2. Service doors (incl. garage doors) and drawers, clean and lubricate latches, hinges and guides.
    3. Inspect and repair exterior caulking around windows, doors, and siding.
    4. Replace/clean central heating system (furnace) filters.
    5. Re-tighten knobs on kitchen cabinets, don't overtighten.

    Semi-Annually:

    1. Have heating and air-conditioning systems inspected and serviced by licensed contractor.
    2. Inspect and test smoke alarms and carbon monoxide detectors and replace back up batteries.
    3. Check (GFCI) ground fault interrupted circuits.
    4. Inspect and maintain proper drainage around home. Clean gutters and down-pipes and ensure water is flowing away from your home.
    5. Inspect home for rodent droppings or other pests. Have home treated as needed.
    6. Test sump pump for reliable operation, especially before any rainy season.
    7. Wash fan housing and metal filter connected to range hood exhaust fans. These can be safely washed by placing them inside the dishwasher.
    8. Vacuum coils behind refrigerator/freezer to remove dust; this will improve efficiency of unit.
    9. Tap off a bucket of water from the hot water heater until it runs clean.

    Annually:

    1. Inspect and repair settling cracks (if necessary).
    2. Inspect and lubricate garage door tracks.
    3. Inspect exterior paint for cracking and wear. Repaint or seal as needed.
    4. Drain and refill water heater.
    5. Trip main breaker on electric panel.
    6. Inspect all electric cords and replace if necessary.
    7. Inspect attic for water damage, birds, and rodents.
    8. Inspect basement for moisture/mold and wood rot.
    9. Inspect attic for signs of roof leaks or water damage, bird nests, rodent or squirrel nests, and clean if necessary.
    10. Change water filters and have water softeners serviced.
    11. Inspect roof flashings, chimney caps, shingles(for mold and damage) and caulking for possible damage.
    12. Pressure wash deck, walkways and driveway.
    13. Reseal wood decks with preservative and inspect and secure nails that may be protruding out. Nails have a tendency to pop out after very cold weather conditions.
    14. Clean or replace oil filter(oil fired burner only).
    15. Inspect outside electrical service feeder for exposed bare wires and tree interference.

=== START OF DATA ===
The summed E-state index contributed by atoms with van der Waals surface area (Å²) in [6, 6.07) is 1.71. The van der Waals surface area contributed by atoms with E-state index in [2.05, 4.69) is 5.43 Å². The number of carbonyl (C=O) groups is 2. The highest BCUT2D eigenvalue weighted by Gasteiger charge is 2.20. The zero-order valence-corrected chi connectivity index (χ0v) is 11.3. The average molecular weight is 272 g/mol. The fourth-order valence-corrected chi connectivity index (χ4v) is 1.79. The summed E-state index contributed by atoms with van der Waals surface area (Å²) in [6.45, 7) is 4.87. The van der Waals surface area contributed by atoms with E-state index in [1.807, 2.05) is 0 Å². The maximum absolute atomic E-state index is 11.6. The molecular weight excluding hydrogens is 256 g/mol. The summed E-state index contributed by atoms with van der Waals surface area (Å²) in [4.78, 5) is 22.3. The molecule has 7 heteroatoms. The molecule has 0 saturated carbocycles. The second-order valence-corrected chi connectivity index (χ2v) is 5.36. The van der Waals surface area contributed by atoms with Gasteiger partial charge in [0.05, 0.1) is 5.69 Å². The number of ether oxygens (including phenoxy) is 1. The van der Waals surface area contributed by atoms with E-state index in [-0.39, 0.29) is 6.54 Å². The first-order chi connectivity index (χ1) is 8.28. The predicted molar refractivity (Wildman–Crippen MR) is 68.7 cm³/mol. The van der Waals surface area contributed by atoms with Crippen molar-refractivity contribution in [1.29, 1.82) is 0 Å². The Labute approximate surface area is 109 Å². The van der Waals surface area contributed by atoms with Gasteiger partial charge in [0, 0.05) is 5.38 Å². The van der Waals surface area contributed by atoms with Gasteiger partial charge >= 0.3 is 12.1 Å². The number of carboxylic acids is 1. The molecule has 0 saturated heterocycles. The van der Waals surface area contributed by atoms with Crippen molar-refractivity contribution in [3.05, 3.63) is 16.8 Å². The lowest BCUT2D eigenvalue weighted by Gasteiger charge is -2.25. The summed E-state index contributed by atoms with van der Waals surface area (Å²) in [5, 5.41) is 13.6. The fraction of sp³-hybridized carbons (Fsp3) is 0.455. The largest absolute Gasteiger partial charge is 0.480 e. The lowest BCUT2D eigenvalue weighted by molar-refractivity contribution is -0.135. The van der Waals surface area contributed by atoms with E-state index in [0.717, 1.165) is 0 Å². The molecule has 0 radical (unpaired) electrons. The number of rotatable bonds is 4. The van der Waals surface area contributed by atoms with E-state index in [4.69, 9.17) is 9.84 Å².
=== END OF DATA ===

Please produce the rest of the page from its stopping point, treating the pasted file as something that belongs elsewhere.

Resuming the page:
16. Inspect basement/crawl space area for signs of termites and/or other wood-boring insects.
    17. Use hose to wash off dirt from coil and fan in heat pump/condenser locate outside of house.
    18. Inspect all hoses(and replace if necessary) connected to laundry washer unit.
    19. Clean and seal ceramic tile grout lines in bathrooms/toilets/kitchen.
    20. Check caulking at tub and shower, and replace if necessary.
    21. Wash and blow clean bathroom exhaust fan grill and fan blades.
    22. Wash windows(exterior and interior), screens, seals and ledges. Repair if necessary.
    23. Clean and lubricate sliding glass door tracks and window tracks.
    24. Check stucco joints around doors and windows.
    25. Inspect the dishwasher's motor spin seal, and replace if necessary.
    26. Inspect laundry washer, water fill hoses for cracks, blisters, corroded fittings and leaks.
    27. Place beeswax or paraffin on built-in kitchen cabinets that have wooden guides.
    28. Inspect for creosote deposits in the fireplace flue liner, these are black or brown residue of combustion that collects on the inner surfaces. If the buildup is more than 1/8 inch, remove it.
    29. Vacuum around the gas hot water heater (especially near furnace) to remove dirt and grime.

    Tips for clogged drains:

    Keeping the Drains Clear:
    1. By pouring a pot of hot water down the drain once a week will melt away any fat or grease that may have built up in the drain line or P-trap.
    2. If you have a clogged drain, just pour a 1/2 cup of baking soda and 1/2 cup of white vinegar down the drain. Cover the drain and let the mixture sit for a few minutes, then pour a pot of hot water down the drain. This will break down fats and keep the drains smelling fresh.
    3. Every six months, keep your drains clean by using a copper sulfide or sodium hydroxide-based drain cleaner, or other recommended drain cleaner available from your local store.

    Other safety tips: